Asia Defense | Security | East Asia

US Marine Raiders Arrive in Taiwan to Train Taiwanese Marines

Marine special forces – both Taiwanese but also American – will play a crucial role in defeating a large-scale Chinese invasion of Taiwan.

Abhijnan Rej
US Marine Raiders Arrive in Taiwan to Train Taiwanese Marines

U.S. Marines assigned to 11th Marine Expeditionary Unit push off the well deck of amphibious assault ship USS Boxer during a combat rubber raider craft exercise, February 24, 2019.

Credit: Flickr/U.S. Pacific Fleet

Taiwan’s Naval Command has confirmed that a team from the Marine Raiders Regiment – the U.S. Marine Corps’ special operations forces – arrived in the country on November 9 to train the Taiwanese Marines, the first such official contact between the two since 1979 when the United States formally recognized the People’s Republic of China. Taiwan News, quoting the UDN, reported that during their month-long visit the Raiders will train the Taiwanese Marines “in assault boat and speedboat infiltration operations at the Tsoying Naval Base in Kaohsiung.”

Taiwanese special forces and the U.S. Army Green Berets hold annual joint exercises, the report also noted.

The very public move of Taiwan in welcoming U.S. marines comes amid growing international apprehension since the summer that China may be planning an invasion of Taiwan some point in the near future. Reports over the past few months have noted an increase in tempo of People’s Liberation Army (PLA) live-fire exercises near Taiwan in the Yellow Sea, the East China Sea, and South China Sea involving air defense missiles and anti-aircraft artillery. In response, the Trump administration in the United States has approved the sale of an array of weapon systems to Taipei, including ones that stretch the definition of “defensive arms” which is all that the U.S. is technically permitted to provide Taiwan following the 1979 Taiwan Relations Act. Obtaining weapons such as stand-off land attack missiles from the U.S. will allow Taiwan to strike China across the strait.

Taiwan’s defense strategy – the Overall Defense Concept (ODC) – is defensive by nature, and rests on exploiting asymmetrical advantages in face of a full-scale Chinese invasion. As the concept’s developer Admiral Lee Hsi-min (retd.) recently put it in a co-authored article in these pages, the ODC concept of operations imagines three pillars to Taiwan’s defense: force protection; decisive battle in the littoral zone; and destruction of the enemy at the landing beach.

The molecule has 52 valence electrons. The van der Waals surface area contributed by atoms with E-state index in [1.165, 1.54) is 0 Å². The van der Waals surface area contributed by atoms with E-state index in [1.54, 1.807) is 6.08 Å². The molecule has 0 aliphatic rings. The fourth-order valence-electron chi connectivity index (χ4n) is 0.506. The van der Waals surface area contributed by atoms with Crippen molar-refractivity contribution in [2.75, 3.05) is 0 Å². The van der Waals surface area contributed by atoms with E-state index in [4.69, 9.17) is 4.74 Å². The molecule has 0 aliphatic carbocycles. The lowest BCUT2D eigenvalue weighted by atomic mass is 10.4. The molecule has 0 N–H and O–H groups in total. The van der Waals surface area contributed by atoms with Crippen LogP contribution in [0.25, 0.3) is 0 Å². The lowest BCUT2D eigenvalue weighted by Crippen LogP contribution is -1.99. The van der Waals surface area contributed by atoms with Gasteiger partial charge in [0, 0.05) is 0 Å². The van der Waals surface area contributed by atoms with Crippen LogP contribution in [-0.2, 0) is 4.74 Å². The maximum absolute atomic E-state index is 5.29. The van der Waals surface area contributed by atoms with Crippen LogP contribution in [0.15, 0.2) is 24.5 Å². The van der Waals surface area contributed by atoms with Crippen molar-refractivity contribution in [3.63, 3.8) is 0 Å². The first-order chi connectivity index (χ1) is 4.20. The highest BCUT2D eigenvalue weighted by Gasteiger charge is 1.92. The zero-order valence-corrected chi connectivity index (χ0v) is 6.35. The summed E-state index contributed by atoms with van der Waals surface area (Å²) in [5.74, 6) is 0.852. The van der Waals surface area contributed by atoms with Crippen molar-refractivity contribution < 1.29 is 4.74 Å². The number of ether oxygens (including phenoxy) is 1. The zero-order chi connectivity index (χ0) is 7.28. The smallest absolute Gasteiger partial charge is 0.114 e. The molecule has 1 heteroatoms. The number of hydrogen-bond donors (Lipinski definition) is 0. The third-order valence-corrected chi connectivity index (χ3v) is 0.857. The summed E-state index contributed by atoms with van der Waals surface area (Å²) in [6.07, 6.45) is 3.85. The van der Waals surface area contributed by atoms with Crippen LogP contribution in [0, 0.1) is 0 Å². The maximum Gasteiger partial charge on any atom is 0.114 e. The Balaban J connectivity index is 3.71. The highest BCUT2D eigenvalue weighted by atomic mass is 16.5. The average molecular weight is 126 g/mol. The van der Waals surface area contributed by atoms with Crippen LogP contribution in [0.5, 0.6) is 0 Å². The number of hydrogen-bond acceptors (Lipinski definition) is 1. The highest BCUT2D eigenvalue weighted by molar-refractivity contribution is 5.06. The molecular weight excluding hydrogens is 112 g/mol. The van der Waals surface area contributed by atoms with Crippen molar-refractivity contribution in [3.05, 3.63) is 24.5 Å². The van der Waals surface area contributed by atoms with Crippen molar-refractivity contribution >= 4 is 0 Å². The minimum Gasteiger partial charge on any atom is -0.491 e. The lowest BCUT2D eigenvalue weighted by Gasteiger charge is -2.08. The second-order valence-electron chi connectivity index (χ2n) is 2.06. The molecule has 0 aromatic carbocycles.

As Brendan Taylor described a scenario of full-scale invasion of Taiwan in a 2018 book, the PLA will most likely start with first securing Taiwan’s many offshore islands so that the Taiwanese armed forces can’t use them to target Chinese bases and ports. In Taylor’s scenario, having secured them, the PLA will then move on to the main island and upon capturing docks and harbors, launch a tank battle as its moves inland. In this scenario, the Taiwanese marines would prove to be key for Taiwan’s defense, by forming the first line of effort in retaking offshore islands that may fallen into the hands of the PLA or even sabotaging Chinese facilities across the strait. Taiwan carried out anti-landing operations on one of its offshore islands in September.

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Beyond this, if the Taiwanese marines manage to stage small-scale amphibious operations across the strait to infiltrate and neutralize attack key Chinese air defense facilities, Taiwan’s land attack missiles and air assets, manned and unmanned, will then come in play to enforce intra-conflict deterrence. One can imagine similar roles for the Taiwanese marines in disrupting PLA logistics and communications nodes.

Finally, of course there is the possibility of the U.S. Marine Raiders being deployed for similar cross-strait roles, especially in a scenario where the U.S. is hesitant to risk naval assets, including flattops, in face of China’s denial capabilities at the onset of the conflict. Whatever be the case, amphibious special forces have a major role in Taiwan’s asymmetrical defense strategy and allied support for it.

To end on a curious historical note: The Marine Raiders had played a key role in the Pacific campaign in World War II, and the Marine Special Operations Command’s appropriation of that moniker for all units under it in 2014 had been somewhat controversial. U.S. Marine Corps Major Evans Carlson — along with Colonel William “Wild Bill” Donovan, the chief of the Office of Strategic Services, the precursor to the Central Intelligence Agency – is seen as one of the fathers of the Raiders. Interestingly enough, Carlson some apparently espoused lessons he had learnt from his association with communist guerrillas Mao Zedong and Zhou Enlai.